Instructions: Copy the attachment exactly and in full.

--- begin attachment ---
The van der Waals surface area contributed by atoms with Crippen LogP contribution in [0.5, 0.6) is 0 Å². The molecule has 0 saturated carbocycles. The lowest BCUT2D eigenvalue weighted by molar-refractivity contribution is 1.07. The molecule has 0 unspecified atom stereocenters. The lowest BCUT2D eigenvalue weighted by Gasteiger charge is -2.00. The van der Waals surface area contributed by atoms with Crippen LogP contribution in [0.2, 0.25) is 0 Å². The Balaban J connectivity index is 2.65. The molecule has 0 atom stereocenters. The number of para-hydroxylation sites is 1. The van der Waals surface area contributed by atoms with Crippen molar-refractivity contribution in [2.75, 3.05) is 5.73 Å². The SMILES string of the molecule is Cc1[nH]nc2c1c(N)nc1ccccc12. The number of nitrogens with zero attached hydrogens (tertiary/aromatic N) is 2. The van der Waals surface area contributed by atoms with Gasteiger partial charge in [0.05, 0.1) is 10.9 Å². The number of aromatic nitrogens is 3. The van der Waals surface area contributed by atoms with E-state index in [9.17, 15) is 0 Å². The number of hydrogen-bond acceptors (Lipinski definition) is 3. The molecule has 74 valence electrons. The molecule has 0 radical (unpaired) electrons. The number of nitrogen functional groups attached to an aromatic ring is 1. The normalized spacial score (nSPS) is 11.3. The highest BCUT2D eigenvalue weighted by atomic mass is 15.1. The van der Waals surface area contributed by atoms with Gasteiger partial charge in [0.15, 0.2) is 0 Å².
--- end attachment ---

The van der Waals surface area contributed by atoms with Crippen LogP contribution in [0.5, 0.6) is 0 Å². The molecule has 0 saturated carbocycles. The lowest BCUT2D eigenvalue weighted by molar-refractivity contribution is 1.07. The molecule has 0 unspecified atom stereocenters. The lowest BCUT2D eigenvalue weighted by Gasteiger charge is -2.00. The van der Waals surface area contributed by atoms with Crippen LogP contribution in [0.2, 0.25) is 0 Å². The Balaban J connectivity index is 2.65. The molecule has 0 atom stereocenters. The number of para-hydroxylation sites is 1. The van der Waals surface area contributed by atoms with Crippen molar-refractivity contribution in [2.75, 3.05) is 5.73 Å². The SMILES string of the molecule is Cc1[nH]nc2c1c(N)nc1ccccc12. The number of nitrogens with zero attached hydrogens (tertiary/aromatic N) is 2. The van der Waals surface area contributed by atoms with Gasteiger partial charge in [0.05, 0.1) is 10.9 Å². The number of aromatic nitrogens is 3. The van der Waals surface area contributed by atoms with E-state index in [9.17, 15) is 0 Å². The number of hydrogen-bond acceptors (Lipinski definition) is 3. The molecule has 74 valence electrons. The molecule has 0 radical (unpaired) electrons. The number of nitrogen functional groups attached to an aromatic ring is 1. The normalized spacial score (nSPS) is 11.3. The highest BCUT2D eigenvalue weighted by atomic mass is 15.1. The van der Waals surface area contributed by atoms with Gasteiger partial charge in [0.15, 0.2) is 0 Å².